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Dual gas tank ranger?

Ramcharger90

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A fuel cell might be the ticket then to mount back there
 


sgtsandman

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Someone had a thread on here about installing a Bronco tank. It was a while back, so you might have to do some digging to find it. It might be in the tech section as well, maybe.

I do agree that the plastic tanks might be worth a look. A lot of dual tank second fuel tanks have rusted to a point that they pretty much all have sprung a leak.

Another option, speaking of the fuel cell idea, is to look at a recent thread that a Ranger owner installed a water tank for overlanding where the spare used to be.
 

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Someone had a thread on here about installing a Bronco tank. It was a while back, so you might have to do some digging to find it. It might be in the tech section as well, maybe.

Another option, speaking of the fuel cell idea, is to look at a recent thread that a Ranger owner installed a water tank for overlanding where the spare used to be.
Post 89

 

LeftHander

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Worked at a shop in the early 70's at the seashore. We repaired the ocassional rusty,leaking fuel tank. It can be done safely if you do things to keep an explosive atmosphere from being created inside the tank.

Necessary items for the job:
Copper sheet.
Soldering flux.
Shop vacuum and/or shop size air compressor. Vacuum must have an exhaust port for the hose.
Grinder. (Sander might work for surface prep)
Hammers. Body working hammers, but at least a ball pien.
Punch
Torch heated Soldering Iron. You do NOT want to be using a flame directly on the fuel tank. The original (vintage) method of soldering was to heat a hunk of metal (iron or copper) that would then hold enough heat to get your parts hot and melt the required solder. It's possible that there are electrically heated units capable of doing this job, but I would expect them to be commercial tools and very expensive! Anyway, you will have to hunt around to find this Iron, and will need a torch of some sort, like a plumbers torch, to heat the iron.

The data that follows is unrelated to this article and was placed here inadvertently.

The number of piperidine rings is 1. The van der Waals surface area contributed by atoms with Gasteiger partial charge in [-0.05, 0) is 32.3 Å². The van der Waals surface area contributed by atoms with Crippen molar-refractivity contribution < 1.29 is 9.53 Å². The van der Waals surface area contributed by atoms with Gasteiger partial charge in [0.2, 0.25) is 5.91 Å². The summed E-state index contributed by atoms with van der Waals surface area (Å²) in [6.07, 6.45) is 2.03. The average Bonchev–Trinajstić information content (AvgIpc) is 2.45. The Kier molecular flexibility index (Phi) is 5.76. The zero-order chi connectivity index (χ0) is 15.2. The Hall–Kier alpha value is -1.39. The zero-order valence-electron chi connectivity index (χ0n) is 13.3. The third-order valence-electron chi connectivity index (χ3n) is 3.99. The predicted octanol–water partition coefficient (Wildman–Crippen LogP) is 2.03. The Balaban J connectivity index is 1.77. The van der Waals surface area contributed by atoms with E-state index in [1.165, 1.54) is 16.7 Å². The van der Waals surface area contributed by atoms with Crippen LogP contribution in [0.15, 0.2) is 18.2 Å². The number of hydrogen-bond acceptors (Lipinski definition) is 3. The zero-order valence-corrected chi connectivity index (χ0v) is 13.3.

A roll of solder. Don't bother with the new non-lead versions, they don't work well.
Major rot may require tools to cut back to good metal. Don't leave rusty metal inside the tank, as rust particles will pass through most fuel filters and clog pumps, carb jets/passages and injectors. If your fuel system has an ongoing rust problem the only way to stop the rust from getting to the engine is a marine debris filter. This is a fuel filter that is basically a small deep tank that catches the rust by allowing it to settle out.

1) Remove the tank. Don't try this while it is mounted, as controlling the air inside it, and getting a good seal, is problematic.

2) Drain the tank, and then wash the inside and outside with a strong degreaser. You want to remove as much of the fuel from the pores of the metal as possible, and having a clean working surface on the outside makes a good seal easier.